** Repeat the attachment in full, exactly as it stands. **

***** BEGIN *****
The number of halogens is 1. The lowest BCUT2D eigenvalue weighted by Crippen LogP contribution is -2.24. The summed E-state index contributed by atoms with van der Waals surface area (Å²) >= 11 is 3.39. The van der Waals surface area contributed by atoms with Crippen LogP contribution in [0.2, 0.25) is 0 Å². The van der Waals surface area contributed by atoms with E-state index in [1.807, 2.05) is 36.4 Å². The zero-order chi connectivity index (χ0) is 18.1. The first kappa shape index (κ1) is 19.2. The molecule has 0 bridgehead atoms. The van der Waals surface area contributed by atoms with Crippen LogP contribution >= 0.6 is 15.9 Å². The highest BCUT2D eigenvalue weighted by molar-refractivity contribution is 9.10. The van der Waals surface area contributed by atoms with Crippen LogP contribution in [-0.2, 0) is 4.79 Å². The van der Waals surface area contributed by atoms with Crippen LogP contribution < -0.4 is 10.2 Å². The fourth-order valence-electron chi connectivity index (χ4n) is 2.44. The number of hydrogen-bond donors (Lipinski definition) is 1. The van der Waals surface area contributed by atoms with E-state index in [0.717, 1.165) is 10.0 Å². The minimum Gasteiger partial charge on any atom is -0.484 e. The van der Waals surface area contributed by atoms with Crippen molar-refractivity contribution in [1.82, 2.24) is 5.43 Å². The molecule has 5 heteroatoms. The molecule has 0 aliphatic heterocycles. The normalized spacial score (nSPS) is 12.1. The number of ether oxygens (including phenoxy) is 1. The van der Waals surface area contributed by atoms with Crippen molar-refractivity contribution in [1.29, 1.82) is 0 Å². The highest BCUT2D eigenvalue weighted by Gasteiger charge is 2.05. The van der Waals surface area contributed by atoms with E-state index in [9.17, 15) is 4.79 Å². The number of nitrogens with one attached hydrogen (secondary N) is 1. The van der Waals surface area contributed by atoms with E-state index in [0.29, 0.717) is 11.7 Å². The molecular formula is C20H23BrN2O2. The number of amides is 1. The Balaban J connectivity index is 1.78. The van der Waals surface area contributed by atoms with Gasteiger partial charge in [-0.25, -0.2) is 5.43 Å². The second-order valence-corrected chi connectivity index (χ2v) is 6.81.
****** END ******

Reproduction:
The number of halogens is 1. The lowest BCUT2D eigenvalue weighted by Crippen LogP contribution is -2.24. The summed E-state index contributed by atoms with van der Waals surface area (Å²) >= 11 is 3.39. The van der Waals surface area contributed by atoms with Crippen LogP contribution in [0.2, 0.25) is 0 Å². The van der Waals surface area contributed by atoms with E-state index in [1.807, 2.05) is 36.4 Å². The zero-order chi connectivity index (χ0) is 18.1. The first kappa shape index (κ1) is 19.2. The molecule has 0 bridgehead atoms. The van der Waals surface area contributed by atoms with Crippen LogP contribution >= 0.6 is 15.9 Å². The highest BCUT2D eigenvalue weighted by molar-refractivity contribution is 9.10. The van der Waals surface area contributed by atoms with Crippen LogP contribution in [-0.2, 0) is 4.79 Å². The van der Waals surface area contributed by atoms with Crippen LogP contribution < -0.4 is 10.2 Å². The fourth-order valence-electron chi connectivity index (χ4n) is 2.44. The number of hydrogen-bond donors (Lipinski definition) is 1. The van der Waals surface area contributed by atoms with E-state index in [0.717, 1.165) is 10.0 Å². The minimum Gasteiger partial charge on any atom is -0.484 e. The van der Waals surface area contributed by atoms with Crippen molar-refractivity contribution in [1.82, 2.24) is 5.43 Å². The molecule has 5 heteroatoms. The molecule has 0 aliphatic heterocycles. The normalized spacial score (nSPS) is 12.1. The number of ether oxygens (including phenoxy) is 1. The van der Waals surface area contributed by atoms with Crippen molar-refractivity contribution in [1.29, 1.82) is 0 Å². The highest BCUT2D eigenvalue weighted by Gasteiger charge is 2.05. The van der Waals surface area contributed by atoms with E-state index in [9.17, 15) is 4.79 Å². The number of nitrogens with one attached hydrogen (secondary N) is 1. The van der Waals surface area contributed by atoms with E-state index in [0.29, 0.717) is 11.7 Å². The molecular formula is C20H23BrN2O2. The number of amides is 1. The Balaban J connectivity index is 1.78. The van der Waals surface area contributed by atoms with Gasteiger partial charge in [-0.25, -0.2) is 5.43 Å². The second-order valence-corrected chi connectivity index (χ2v) is 6.81.